One hundred years ago this month, as many as 300 people died in the Tulsa Race Massacre. White mobs burned homes and businesses throughout the Greenwood District of Tulsa, effectively destroying what had become known as Black Wall Street.
Spanning 35 city blocks, the Greenwood District was home to more than 300 Black-owned businesses, including restaurants, grocery stores, movie theaters, hotels and a bus system. It’s legendary not only for what it did for Tulsa, but for what it represented could be done by Black people anywhere, despite Jim Crow laws that enforced segregation throughout Oklahoma. It was evidence that no obstacle, no matter how great, could ever prove insurmountable in the face of our determination, tenacity and ingenuity.
Rebuilding the Greenwood District, and the hope and inspiration that came with it, has never been more important. Today, just 1% of venture-back startups are founded by Black entrepreneurs, there are just four Black CEOs among Fortune 500 companies, and the prevailing national image of a successful tech entrepreneur is still overwhelmingly White male.
We need to change that.
Research shows that by 2030, there will be a talent shortage of 4.3 million tech workers. This need for tech talent presents a unique opportunity for Black people to close the racial wealth gap in our country.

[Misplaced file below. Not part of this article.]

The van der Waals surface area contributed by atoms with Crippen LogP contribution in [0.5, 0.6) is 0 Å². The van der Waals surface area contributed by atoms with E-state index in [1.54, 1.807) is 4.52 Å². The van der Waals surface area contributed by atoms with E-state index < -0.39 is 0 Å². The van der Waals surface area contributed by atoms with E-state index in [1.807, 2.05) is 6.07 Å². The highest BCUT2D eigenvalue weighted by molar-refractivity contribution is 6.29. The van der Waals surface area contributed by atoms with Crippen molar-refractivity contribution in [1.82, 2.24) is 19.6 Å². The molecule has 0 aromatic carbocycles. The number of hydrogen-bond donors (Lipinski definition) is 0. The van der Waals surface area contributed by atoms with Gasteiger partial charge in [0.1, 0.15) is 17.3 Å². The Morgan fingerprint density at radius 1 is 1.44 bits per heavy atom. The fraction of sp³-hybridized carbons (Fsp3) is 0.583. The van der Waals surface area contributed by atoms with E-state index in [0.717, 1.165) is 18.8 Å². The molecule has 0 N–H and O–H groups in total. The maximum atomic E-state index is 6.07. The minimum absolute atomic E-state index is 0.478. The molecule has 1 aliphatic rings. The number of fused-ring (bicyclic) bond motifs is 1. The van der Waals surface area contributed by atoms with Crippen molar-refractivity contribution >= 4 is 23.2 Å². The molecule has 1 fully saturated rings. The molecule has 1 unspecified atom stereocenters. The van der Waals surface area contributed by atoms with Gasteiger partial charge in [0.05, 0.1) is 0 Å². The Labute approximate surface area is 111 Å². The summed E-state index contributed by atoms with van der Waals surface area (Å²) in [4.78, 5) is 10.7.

That’s why we are proud to announce the formation of Black Tech Street, an initiative that looks to rebuild Black Wall Street as a global center for Black-owned technology companies. We hope this initiative will catalyze a global movement for Black people to embrace the technology industry as a means of building intergenerational wealth and impacting the world. The company SecondMuse, which has over a decade of experience building equitable economies, is providing resources and personnel to help Black Tech Street execute on its programming. It is working with us to develop a holistic 10-year strategy for building an economy in Tulsa that becomes a replicable and scalable model for closing the Black wealth gap. And we will do this through the creation of Black businesses and jobs in the tech sector.
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SOURCE: CNN, Tyrance Billingsley II